Marine biologists have been tagging sharks in the waters off Shackleford Banks for over 40 years. The project was begun in 1972 by IMS marine scientist Dr. Frank J. Schwartz and is the longest ongoing shark survey nationally. Marine biologist Dr. Steve Fegley, an IMS professor, is part of a team carrying on the work of amassing the longest-running shark database in the country. On each shark tagging trip out from our Morehead City dock, the first step in catching sharks is to get the bait. Once out from shore the R/V Capricorn dropped a trawl net into the water. Trawl nets drag along the ocean bottom behind the boat scraping up everything in their path into a bag at the end of the net.

Left: A squirmy squid! Center: Beautiful butterfly ray that we got to touch before it was released back into the water. Right: This fish became bait to catch some sharks. Photos by Kelsey Barnhill.

Left: A squirmy squid! Center: Beautiful butterfly ray that we got to touch before it was released back into the water. Right: This fish became bait to catch some sharks. Photos by Kelsey Barnhill.

When we had dragged the trawl for a little bit it was pulled up and emptied out onto the deck of the boat. Dr. Fegley showed us some of the cool sea creatures captured in the net including butterfly rays, lizardfish, stone crabs, spiny urchins, squid and shrimp. The shrimp were separated out to be cooked for lunch as they wouldn’t have survived back in the sea after being captured, while other animals that would live such as the butterfly rays were carefully freed from the trawl net and released. Most of the fish however were put out as bait on long stretches of fishing line to catch sharks.

Left: A Shark’s Tale (and Nose and Flippers and Fin and…) Right: First, the shark gets measured and it is noted whether it is a male or female. Photos by Larisa Bennett.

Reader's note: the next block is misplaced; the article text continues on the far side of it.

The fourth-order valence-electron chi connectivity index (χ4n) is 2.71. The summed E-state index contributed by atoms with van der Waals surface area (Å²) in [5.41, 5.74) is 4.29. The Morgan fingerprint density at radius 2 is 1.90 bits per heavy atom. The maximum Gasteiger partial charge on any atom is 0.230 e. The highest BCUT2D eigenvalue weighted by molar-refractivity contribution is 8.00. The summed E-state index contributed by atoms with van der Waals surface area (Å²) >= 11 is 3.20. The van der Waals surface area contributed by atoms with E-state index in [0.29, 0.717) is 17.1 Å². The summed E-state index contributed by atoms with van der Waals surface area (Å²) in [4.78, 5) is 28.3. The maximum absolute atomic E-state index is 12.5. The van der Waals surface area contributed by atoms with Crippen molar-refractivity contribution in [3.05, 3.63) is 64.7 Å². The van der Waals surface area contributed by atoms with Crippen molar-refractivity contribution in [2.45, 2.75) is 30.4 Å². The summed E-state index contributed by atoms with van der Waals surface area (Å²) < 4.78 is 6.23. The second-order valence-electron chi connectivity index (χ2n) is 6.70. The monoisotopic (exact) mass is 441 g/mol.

Left: A Shark’s Tale (and Nose and Flippers and Fin and…) Right: First, the shark gets measured and it is noted whether it is a male or female. Photos by Larisa Bennett.

Once the hooks were baited, we began to feed the longline out across the water. We attached buoys so the line floated on the water surface while the baited hooks were suspended at depths where sharks would be likely to bite. An hour later we reeled the line back in to see what had been caught. We pulled in two sharks on the first line. Both were Atlantic sharpnose (Rhizoprionodon terraenovae) sharks, one of the smaller shark species. They were measured and tagged before being released back into the water.

Then the shark gets its tag put in, us students were given a chance to learn how to do this. Left photo by Denene Blackwood, right photo by Larisa Bennett.

After measurements are collected, the shark gets its tag put in.  We students were given a chance to learn how to do this. Left photo by Denene Blackwood, right photo by Larisa Bennett.